(RNS) — When the heartbreaking news came this weekend that Rachel Held Evans had passed away after enduring a medical coma for three weeks, it quickly became clear just how many people she had touched.
I knew Rachel mostly through emails and tweets over the years.
We met a couple of times at conferences, where she was shy and sweetly Southern. Despite our brief in-person interactions, however, she was a constant source of encouragement, cheering me on with “Eshet chayil!” — “Woman of valor!” — whenever I wrote something on the Internet that some people (mostly men, it seemed) didn’t like.
It is hard to overestimate the power of such camaraderie and grit.
Rachel gave us many gifts through her writing and speaking — in part because, while her writing was very public, it was also very personal. Her ability to minister to millions through her blogging and best-selling books was measured by how much of herself she gave us on the page. Rachel was generous with her own story; hers were not theoretical musings but deeply lived questions, doubts, and insights on faith that she knew in her bones. Because of that, others grew less alone, less afraid, in their own lives of faith.
Knowing that the list could be much longer, here are 4 gifts that Rachel gave us:
Rachel paved the way for other women in a theological landscape dominated by men.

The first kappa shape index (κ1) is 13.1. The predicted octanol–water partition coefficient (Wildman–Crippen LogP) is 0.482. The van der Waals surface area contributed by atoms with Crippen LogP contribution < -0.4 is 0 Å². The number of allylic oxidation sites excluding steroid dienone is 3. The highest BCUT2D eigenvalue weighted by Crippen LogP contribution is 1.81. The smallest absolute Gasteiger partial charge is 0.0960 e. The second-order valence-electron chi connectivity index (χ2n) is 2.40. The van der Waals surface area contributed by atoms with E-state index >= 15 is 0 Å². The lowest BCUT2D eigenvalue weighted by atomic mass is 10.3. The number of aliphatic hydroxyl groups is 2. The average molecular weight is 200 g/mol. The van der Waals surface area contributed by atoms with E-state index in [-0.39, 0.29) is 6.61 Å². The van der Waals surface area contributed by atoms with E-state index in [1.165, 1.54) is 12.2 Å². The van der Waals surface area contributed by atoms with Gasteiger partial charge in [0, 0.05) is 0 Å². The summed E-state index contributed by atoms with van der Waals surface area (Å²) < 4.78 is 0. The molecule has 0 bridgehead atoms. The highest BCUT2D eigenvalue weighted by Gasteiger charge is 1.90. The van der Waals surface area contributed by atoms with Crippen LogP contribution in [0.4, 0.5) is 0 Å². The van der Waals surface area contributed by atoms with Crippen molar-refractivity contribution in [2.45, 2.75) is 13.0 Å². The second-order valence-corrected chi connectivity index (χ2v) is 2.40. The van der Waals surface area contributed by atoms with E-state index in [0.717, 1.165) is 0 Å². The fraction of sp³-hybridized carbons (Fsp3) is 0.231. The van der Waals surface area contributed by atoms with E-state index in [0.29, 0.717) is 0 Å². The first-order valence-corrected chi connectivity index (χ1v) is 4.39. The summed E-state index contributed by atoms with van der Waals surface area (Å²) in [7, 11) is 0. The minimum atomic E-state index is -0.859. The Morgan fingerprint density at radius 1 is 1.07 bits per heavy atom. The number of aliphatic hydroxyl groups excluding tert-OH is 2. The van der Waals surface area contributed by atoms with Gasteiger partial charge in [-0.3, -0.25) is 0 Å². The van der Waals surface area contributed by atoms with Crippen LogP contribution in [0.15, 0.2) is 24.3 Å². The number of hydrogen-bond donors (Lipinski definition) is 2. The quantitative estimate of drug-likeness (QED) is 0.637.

In 2007, when the Christian blogosphere was mostly pastors’ musings on one hand and women’s devotional “encouragement” on the other, Rachel wrote confidently that her mind was made to know God — to “stand before Jesus on her own soul’s two feet,” to quote Rachel’s dear friend Sarah Bessey.
Never fitting the “traditional Christian woman” mold (thank goodness), Rachel labored to untangle Christianity from cultural norms that told women to be quiet and let men do the theological heavy lifting. She studied the Scriptures, taking them seriously enough to live out their commands for a year. The result, “A Year of Biblical Womanhood” (2012), showed the ways gender roles in the church were often not based in Scripture but in man-made attitudes that contradicted Jesus’ liberating message for women.
Long before #MeToo and #churchtoo, Rachel’s writing not only inspired other women across the theological spectrum to blog, teach, and write books; it inspired women to attend seminary and pursue preaching and lead churches.
As Abby Norman tweeted this weekend, “I graduate from @CandlerTheology next week, and am the pastor of a church and if I had to pinpoint how that all started I would say I found @rachelheldevans on the internet and she showed me the way.”
Rachel expanded the definition of “Christian.”
Like many millennials who grew up evangelical, Rachel questioned the strictures of her childhood faith: its six-day creationism, its treatment of women and LGBTQ people, and its alliance with political conservatism.
In 2013, she noted the ways fellow millennials “perceive evangelical Christianity to be too political, too exclusive, old-fashioned, unconcerned with social justice and hostile to lesbian, gay, bisexual and transgender people.”
Today’s #exvangelical movement reflects a generation brought up on the notion that to question one’s theological elders means defying God or “backsliding” into atheism.
Yet instead of throwing out God or church, Rachel demonstrated a robust Christian faith outside the bounds of evangelicalism. She showed that that world’s gatekeepers, its voracious “discernment bloggers,” don’t have the final say about one’s standing before Christ.